The NIPC's mission clearly requires the involvement and expertise of many agencies other than the FBI. This is why the NIPC, though housed at the FBI, is an interagency center that brings together personnel from all the relevant agencies. In addition to our 79 FBI employees, the NIPC currently has 28 representatives from: DoD (including the military services and component agencies), the CIA, DOE, NASA, the State Department as well as federal law enforcement, including the U.S. Secret Service, the U.S. Postal Service and, until recently, the Oregon State Police. The NIPC is in the process of seeking additional representatives from State and local law enforcement.

But clearly we cannot rely on government personnel alone. Much of the technical expertise needed for our mission resides in the private sector. Accordingly, we rely on contractors to provide technical and other assistance. We are also in the process of arranging for private sector representatives to serve in the Center full time. In particular, the Attorney General and the Information Technology Association of America (ITAA) announced in April that the ITAA would detail personnel to the NIPC as part of a "Cybercitizens Partnership" between the government and the information technology (IT) industry. Information technology industry representatives serving in the NIPC would enhance our technical expertise and our understanding of the information and communications infrastructure.

NIPC Activities

The NIPC's operations can be divided into three categories: protection, detection, and response.

Protection

Our role in protecting infrastructures against cyber intrusions is not to advise the private sector on what hardware or software to use or to act as their systems administrator. Rather, our role is to provide information about threats, ongoing incidents, and exploited vulnerabilities so that government and private sector system administrators can take the appropriate protective measures. The NIPC is developing a variety of products to inform the private sector and other government agencies of threats, including: warnings, alerts, and advisories; the Infrastructure Protection Digest; Critical Infrastructure Developments; CyberNotes; and topical electronic reports. These products are designed for tiered distribution to both government and private sector entities consistent with applicable law and the need to protect intelligence sources and methods, and law enforcement investigations. For example, the Infrastructure Protection Digest is a quarterly publication providing analyses and information on critical infrastructure issues. The Digest provides analytical insights into major trends and events affecting the nation's critical infrastructures. It is usually published in both classified and unclassified formats and reaches national security and civilian government agency officials as well as infrastructure owners. Critical Infrastructure Developments is distributed bi-weekly to private sector entities. It contains analyses of recent trends, incidents, or events concerning critical infrastructure protection. CyberNotes is another NIPC publication designed to provide security and information system professionals with timely information on cyber vulnerabilities, hacker exploit scripts, hacker trends, virus information, and critical infrastructure-related best practices. It is published twice a month on our website and disseminated in hard copy to government and private sector audiences.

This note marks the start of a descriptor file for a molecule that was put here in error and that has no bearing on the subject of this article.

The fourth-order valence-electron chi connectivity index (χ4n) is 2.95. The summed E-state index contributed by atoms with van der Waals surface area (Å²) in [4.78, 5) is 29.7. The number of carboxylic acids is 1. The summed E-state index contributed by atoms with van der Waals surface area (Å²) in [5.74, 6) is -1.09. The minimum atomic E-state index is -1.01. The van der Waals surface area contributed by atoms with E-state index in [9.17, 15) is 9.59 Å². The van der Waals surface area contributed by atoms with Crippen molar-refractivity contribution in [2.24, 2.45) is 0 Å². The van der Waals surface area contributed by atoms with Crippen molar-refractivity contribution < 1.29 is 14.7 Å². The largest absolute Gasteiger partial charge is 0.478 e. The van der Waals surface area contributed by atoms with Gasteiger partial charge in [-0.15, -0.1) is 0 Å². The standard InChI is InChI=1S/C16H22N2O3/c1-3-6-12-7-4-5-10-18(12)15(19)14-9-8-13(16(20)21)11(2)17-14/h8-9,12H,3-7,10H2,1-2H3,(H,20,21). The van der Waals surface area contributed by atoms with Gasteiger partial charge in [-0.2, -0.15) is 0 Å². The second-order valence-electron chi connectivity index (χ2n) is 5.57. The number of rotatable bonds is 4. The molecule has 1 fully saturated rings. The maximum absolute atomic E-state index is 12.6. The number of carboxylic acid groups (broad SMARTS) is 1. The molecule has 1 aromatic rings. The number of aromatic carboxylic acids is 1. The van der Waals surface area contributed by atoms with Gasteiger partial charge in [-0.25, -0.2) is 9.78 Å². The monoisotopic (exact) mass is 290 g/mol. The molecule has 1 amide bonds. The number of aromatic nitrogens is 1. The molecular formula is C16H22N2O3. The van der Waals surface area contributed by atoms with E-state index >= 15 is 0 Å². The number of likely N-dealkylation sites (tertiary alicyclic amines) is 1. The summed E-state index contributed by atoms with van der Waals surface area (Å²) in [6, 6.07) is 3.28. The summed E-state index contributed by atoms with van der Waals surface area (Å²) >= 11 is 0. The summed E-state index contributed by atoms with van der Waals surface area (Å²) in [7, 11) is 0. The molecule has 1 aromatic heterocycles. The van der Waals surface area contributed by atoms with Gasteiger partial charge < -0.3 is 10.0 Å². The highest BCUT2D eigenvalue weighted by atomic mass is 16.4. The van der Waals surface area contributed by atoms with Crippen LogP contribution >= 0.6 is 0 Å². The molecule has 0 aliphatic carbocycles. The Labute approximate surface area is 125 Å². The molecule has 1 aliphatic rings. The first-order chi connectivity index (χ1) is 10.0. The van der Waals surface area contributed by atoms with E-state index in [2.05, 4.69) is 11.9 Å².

The NIPC, in conjunction with the private sector, has also developed an initiative called "InfraGard" to expand direct contacts with the private sector infrastructure owners and operators and to share information about cyber intrusions and exploited vulnerabilities, with the goal of increasing protection of critical infrastructures. The initiative encourages the exchange of information by government and private sector members through the formation of local InfraGard chapters within the jurisdiction of each of the 56 FBI Field Offices. The initiative includes an intrusion alert network using encrypted e-mail, a secure website and local chapter activities. A critical component of InfraGard is the ability of industry to provide information on intrusions to the NIPC and the local FBI Field Office using secure communications in both a detailed and a "sanitized" format. The local FBI Field Offices can, if appropriate, use the detailed version to initiate an investigation, while the NIPC can analyze that information in conjunction with law enforcement, intelligence, open source, or other industry information to determine if the intrusion is part of a broader attack on numerous sites. The NIPC can simultaneously use the sanitized version to inform other members of the intrusion without compromising the confidentiality of the reporting company. InfraGard also provides us with a regular, secure method of providing additional security related to information to the private sector based on information we obtained from law enforcement investigations and other sources. InfraGard has recently been expanded to a total of 21 FBI Field Offices. The program will be expanded to the rest of the country later this year.